Cognac is to brandy what Champagne is to sparkling wine, and its prominence is as such that it often overshadows other worthy spirits, e.g. Armagnac from southwestern France, Brandy de Jerez from Spain and Aguardente Vínica from Portugal. Cognac outshines not only its competitors, but in a vinous incident of “friendly fire”, also its little sister – Pineau des Charentes.
Pineau des Charentes is a vin de liqueur from the western départements of Charente-Maritime, Charente and Dordogne. Legend has it that it was invented in the fateful year 1589 – in which the last Valois King of France Henri III was assassinated, succeeded by the first Bourbon King of France Henri IV – when an innocuous (or intoxicated?) winemaker added grape must into a barrel thought to be empty but contained eau-de-vie.
Pineau des Charentes as we know it is made by adding Cognac eau-de-vie from previous vintages – must be at least 60% ABV – to grape must of the current vintage – must be freshly harvested and essentially unfermented – and then matured. The vast majority of Pineau des Charentes are non-vintage; vintage refers to that of the eau-de-vie, not the must, which shows that Cognac remains the princess, and Pineau des Charentes its lady-in-waiting.
Yeasts become inhibited past the 16% ABV mark, and the sudden entrance of eau-de-vie simply stuns and kills them, leaving behind residual sugar. Most Pineau des Charentes are bottled at a uniform 17% ABV and with at least 125g/l of residual sugar, i.e. between a typical German Auslese and Beerenauslese, or equivalent to most LBV ports.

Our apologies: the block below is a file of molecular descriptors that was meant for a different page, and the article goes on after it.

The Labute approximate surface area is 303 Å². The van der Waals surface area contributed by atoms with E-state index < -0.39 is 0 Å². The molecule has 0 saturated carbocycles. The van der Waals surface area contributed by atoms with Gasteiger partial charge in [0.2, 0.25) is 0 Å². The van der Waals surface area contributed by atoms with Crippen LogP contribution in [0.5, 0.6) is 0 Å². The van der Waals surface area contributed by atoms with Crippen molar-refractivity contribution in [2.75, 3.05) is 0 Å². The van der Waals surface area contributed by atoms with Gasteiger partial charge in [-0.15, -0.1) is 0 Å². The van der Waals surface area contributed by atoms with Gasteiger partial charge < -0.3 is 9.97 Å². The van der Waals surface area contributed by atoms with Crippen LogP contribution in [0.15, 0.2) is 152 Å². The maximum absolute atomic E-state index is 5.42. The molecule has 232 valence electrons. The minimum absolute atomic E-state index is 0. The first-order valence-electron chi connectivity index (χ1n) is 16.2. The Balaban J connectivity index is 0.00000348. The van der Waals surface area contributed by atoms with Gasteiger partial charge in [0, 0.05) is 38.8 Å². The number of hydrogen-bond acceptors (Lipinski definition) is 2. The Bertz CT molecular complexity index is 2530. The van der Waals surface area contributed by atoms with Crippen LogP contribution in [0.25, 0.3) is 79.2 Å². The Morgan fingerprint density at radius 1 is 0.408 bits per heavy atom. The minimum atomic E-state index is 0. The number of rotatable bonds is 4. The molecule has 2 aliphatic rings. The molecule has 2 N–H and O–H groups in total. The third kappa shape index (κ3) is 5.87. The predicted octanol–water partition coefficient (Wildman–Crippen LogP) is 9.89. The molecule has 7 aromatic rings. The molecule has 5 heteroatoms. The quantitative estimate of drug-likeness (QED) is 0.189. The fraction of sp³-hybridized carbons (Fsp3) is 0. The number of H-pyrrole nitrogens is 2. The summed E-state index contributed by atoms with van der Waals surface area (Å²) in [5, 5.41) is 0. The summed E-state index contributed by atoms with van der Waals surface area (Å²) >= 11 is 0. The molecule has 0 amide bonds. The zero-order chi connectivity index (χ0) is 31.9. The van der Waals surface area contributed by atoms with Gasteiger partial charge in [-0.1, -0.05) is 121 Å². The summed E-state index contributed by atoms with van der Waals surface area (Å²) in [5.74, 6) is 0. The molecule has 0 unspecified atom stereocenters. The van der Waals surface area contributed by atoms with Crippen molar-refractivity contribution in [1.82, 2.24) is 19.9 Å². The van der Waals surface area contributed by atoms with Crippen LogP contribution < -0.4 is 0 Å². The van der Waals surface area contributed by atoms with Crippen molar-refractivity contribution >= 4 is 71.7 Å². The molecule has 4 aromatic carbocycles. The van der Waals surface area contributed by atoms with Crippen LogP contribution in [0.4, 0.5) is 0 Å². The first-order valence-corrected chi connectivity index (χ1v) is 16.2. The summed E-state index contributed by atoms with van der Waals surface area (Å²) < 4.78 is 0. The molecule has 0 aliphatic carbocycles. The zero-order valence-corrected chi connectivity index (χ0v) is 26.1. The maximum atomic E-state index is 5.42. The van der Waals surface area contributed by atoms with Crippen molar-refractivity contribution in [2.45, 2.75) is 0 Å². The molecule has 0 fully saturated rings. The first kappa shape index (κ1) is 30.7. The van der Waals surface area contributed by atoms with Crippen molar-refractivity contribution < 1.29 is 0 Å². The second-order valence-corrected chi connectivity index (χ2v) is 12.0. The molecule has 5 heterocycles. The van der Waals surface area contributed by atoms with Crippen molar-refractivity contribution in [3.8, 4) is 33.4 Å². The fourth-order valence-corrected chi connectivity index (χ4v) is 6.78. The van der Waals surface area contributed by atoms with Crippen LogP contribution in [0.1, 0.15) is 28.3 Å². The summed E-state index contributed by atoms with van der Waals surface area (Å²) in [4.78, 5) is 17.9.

Numerous grape varieties are permitted, e.g. Colombard, Folle Blanche, Ugni Blanc, Jurançon Blanc, Montils, Sémillon, Sauvignon Blanc, Merlot, Cabernet Franc and Cabernet Sauvignon. For white, the fortified wine must be aged for at least 18 months (at least 12 of which in oak); for rosé and red, the fortified wine must be aged for at least 14 months (at least 8 of which in oak). Those that have been matured for 5+ and 10+ years in oak may be labelled as “vieux” (old) and “très vieux” (very old) respectively, but these are as rare as they are pricey. Pineau des Charentes does not benefit from cellaring, but keeps well after opening, although not as indestructible as Madeira.
Regions that produce spirits are bound to have occasional shortages and surpluses due to various reasons, be it climatic or commercial. This is why many produce fortified wines as back-up, e.g. Pineau des Charentes from Cognac, Floc de Gascogne from Armagnac and Pommeau from Calvados. With under 2 million bottles produced per year, Pineau des Charentes is pretty much unknown outside of France.
Rastignac Pineau des Charentes NV
Both must and eau-de-vie are made with 100% Ugni Blanc, sourced from the Fins Bois and Bons Bois crus. A Cognac per se, the eau-de-vie was double-distilled in Alambics Charentais (traditional copper pot stills) and aged between 2 and 4 years old, i.e. between V.S. (Very Special) and V.S.O.P. (Very Superior Old Pale) levels. Subsequent to assemblage (blending), the nectar was matured in cellar for at least 2 years.
Translucent mustard yellow with bright golden reflex, the nose is candid and aromatic, effusing mandarin, fig and dried apricot for fruits, augmented by marzipan and maple syrup. With generous acidity and clear minerality, the palate is expressive and spicy, emanating physalis, raisin dried mango for fruits, complemented by gingerbread and caramel. Medium-sweet and medium-full bodied at 17%, the zesty entry persists through a piquant mid-palate, leading to a tangy finish. An extremely versatile drink which can be served before, during or after a meal, with or without food, chilled as a white wine, on the rocks or with soda water as a long drink.
Sample provided by Mr. Leo Ho (firstname.lastname@example.org) of Excelente Group (www.excelentegroup.com), exclusive importer of Rastignac Cognac and Pineau des Charentes (www.rastignac.com).
T: +853 2870 3037
Jacky I. F. Cheong is a legal professional and columnist. Having spent his formative years in Britain,
France and Germany, he regularly comments on wine, fine arts, classical music and opera.